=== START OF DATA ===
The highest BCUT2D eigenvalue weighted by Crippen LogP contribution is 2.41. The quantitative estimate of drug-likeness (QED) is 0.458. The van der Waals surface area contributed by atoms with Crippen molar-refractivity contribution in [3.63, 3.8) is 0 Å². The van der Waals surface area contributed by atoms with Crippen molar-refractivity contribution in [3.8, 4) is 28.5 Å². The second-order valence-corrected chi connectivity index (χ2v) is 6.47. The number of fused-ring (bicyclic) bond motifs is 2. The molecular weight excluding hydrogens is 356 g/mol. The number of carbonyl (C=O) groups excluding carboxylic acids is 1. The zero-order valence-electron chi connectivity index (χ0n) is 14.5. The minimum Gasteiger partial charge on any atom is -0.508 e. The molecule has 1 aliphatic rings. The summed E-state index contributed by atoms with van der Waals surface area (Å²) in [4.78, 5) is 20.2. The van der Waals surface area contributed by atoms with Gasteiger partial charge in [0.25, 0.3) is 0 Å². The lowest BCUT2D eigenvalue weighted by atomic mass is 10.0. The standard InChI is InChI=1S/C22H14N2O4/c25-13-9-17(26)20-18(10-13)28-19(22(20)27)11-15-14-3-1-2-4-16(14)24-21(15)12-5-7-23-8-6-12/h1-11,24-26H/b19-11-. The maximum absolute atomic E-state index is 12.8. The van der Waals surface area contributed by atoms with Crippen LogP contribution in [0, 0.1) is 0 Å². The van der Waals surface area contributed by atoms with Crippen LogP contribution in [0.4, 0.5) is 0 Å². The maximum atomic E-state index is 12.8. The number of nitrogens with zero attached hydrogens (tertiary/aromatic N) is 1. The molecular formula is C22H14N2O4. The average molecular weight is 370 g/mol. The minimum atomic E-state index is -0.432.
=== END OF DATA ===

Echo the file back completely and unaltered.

The highest BCUT2D eigenvalue weighted by Crippen LogP contribution is 2.41. The quantitative estimate of drug-likeness (QED) is 0.458. The van der Waals surface area contributed by atoms with Crippen molar-refractivity contribution in [3.63, 3.8) is 0 Å². The van der Waals surface area contributed by atoms with Crippen molar-refractivity contribution in [3.8, 4) is 28.5 Å². The second-order valence-corrected chi connectivity index (χ2v) is 6.47. The number of fused-ring (bicyclic) bond motifs is 2. The molecular weight excluding hydrogens is 356 g/mol. The number of carbonyl (C=O) groups excluding carboxylic acids is 1. The zero-order valence-electron chi connectivity index (χ0n) is 14.5. The minimum Gasteiger partial charge on any atom is -0.508 e. The molecule has 1 aliphatic rings. The summed E-state index contributed by atoms with van der Waals surface area (Å²) in [4.78, 5) is 20.2. The van der Waals surface area contributed by atoms with Gasteiger partial charge in [0.25, 0.3) is 0 Å². The lowest BCUT2D eigenvalue weighted by atomic mass is 10.0. The standard InChI is InChI=1S/C22H14N2O4/c25-13-9-17(26)20-18(10-13)28-19(22(20)27)11-15-14-3-1-2-4-16(14)24-21(15)12-5-7-23-8-6-12/h1-11,24-26H/b19-11-. The maximum absolute atomic E-state index is 12.8. The van der Waals surface area contributed by atoms with Crippen LogP contribution in [0, 0.1) is 0 Å². The van der Waals surface area contributed by atoms with Crippen LogP contribution in [0.4, 0.5) is 0 Å². The maximum atomic E-state index is 12.8. The number of nitrogens with zero attached hydrogens (tertiary/aromatic N) is 1. The molecular formula is C22H14N2O4. The average molecular weight is 370 g/mol. The minimum atomic E-state index is -0.432.